The Invasion Handbook is the first instalment of Tom Paulin’s ambitious poem about the Second World War, from its origins to the German and Japanese surrenders in 1945. Conceived in several volumes, each book is independent but contributes to an evolving whole, an epic in cento form. The Invasion Handbook opens with the Versailles Peace Treaty of 1919, which excluded Germany from the community of nations, and with the answering but ill-fated attempt of the Locarno Treaties of 1925 to restore the torn fabric of Europe. It evokes Weimar culture, Hitler’s rise to power, the beginnings of the persecution of the Jews, moving backwards and forwards in response to the vast shuttle of events.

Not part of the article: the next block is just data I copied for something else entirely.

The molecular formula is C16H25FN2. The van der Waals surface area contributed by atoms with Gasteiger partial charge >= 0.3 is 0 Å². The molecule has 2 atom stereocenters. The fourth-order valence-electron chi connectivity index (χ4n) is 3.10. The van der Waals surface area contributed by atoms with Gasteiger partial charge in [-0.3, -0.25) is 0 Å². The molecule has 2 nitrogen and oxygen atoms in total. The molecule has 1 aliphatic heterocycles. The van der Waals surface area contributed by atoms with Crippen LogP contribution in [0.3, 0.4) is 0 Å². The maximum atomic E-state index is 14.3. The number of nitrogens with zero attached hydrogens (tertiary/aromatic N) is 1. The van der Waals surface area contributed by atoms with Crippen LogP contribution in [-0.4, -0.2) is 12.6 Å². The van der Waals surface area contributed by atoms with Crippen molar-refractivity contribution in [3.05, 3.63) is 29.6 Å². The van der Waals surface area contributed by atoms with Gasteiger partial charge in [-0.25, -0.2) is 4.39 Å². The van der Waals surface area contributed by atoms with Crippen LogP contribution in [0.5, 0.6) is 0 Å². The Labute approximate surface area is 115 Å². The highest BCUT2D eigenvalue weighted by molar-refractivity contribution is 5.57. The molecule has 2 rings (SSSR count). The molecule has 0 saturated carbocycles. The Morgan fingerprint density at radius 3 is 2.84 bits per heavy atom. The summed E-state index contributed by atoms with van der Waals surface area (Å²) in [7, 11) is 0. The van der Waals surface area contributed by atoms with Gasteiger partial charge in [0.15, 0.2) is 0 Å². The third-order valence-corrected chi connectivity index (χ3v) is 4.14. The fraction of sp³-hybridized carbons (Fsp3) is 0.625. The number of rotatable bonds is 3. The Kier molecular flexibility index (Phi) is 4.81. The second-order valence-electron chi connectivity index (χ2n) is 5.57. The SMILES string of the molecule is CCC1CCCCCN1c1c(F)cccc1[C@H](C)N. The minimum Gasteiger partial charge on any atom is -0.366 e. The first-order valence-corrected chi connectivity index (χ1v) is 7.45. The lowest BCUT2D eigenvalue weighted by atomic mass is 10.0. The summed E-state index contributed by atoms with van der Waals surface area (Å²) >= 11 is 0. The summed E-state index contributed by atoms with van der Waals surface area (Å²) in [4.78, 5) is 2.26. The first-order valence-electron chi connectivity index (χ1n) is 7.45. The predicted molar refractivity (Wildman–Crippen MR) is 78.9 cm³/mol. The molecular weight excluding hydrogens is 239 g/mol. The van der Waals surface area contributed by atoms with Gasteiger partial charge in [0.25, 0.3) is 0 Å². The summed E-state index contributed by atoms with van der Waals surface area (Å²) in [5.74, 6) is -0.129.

The poem is a triumph of technique, a simultaneous vision which proceeds by quotation and collage, catalogue and caption, prose as well as verse – a myriad staging of historical realities through the poet’s intense and bitter scrutiny of the particulars of time and place. Tom Paulin’s poem of war affirms the struggle and the memory of a generation upon whom the doors of living memory are now closing – the generation of the poet’s parents – and it extends concerns which have haunted his poetry: the relation of art to war and to questions of national identity, the search for peace and for a shared civic culture.